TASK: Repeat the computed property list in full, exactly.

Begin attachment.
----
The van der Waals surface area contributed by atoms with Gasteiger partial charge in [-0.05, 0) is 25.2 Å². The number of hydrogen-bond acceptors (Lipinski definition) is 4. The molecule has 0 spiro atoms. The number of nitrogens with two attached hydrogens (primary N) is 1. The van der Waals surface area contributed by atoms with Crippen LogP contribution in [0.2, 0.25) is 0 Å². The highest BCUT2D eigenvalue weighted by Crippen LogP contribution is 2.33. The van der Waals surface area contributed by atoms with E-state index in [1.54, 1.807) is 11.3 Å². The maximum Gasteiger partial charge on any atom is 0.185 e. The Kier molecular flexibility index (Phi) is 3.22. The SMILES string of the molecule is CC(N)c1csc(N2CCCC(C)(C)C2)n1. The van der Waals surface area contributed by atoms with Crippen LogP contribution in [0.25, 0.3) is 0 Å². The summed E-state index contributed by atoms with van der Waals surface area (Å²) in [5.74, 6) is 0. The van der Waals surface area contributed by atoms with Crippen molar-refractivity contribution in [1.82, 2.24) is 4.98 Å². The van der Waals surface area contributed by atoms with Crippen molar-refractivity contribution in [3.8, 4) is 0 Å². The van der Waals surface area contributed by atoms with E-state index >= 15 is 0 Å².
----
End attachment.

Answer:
The van der Waals surface area contributed by atoms with Gasteiger partial charge in [-0.05, 0) is 25.2 Å². The number of hydrogen-bond acceptors (Lipinski definition) is 4. The molecule has 0 spiro atoms. The number of nitrogens with two attached hydrogens (primary N) is 1. The van der Waals surface area contributed by atoms with Crippen LogP contribution in [0.2, 0.25) is 0 Å². The highest BCUT2D eigenvalue weighted by Crippen LogP contribution is 2.33. The van der Waals surface area contributed by atoms with E-state index in [1.54, 1.807) is 11.3 Å². The maximum Gasteiger partial charge on any atom is 0.185 e. The Kier molecular flexibility index (Phi) is 3.22. The SMILES string of the molecule is CC(N)c1csc(N2CCCC(C)(C)C2)n1. The van der Waals surface area contributed by atoms with Crippen LogP contribution in [0.25, 0.3) is 0 Å². The summed E-state index contributed by atoms with van der Waals surface area (Å²) in [5.74, 6) is 0. The van der Waals surface area contributed by atoms with Crippen molar-refractivity contribution in [1.82, 2.24) is 4.98 Å². The van der Waals surface area contributed by atoms with Crippen molar-refractivity contribution in [3.8, 4) is 0 Å². The van der Waals surface area contributed by atoms with E-state index >= 15 is 0 Å².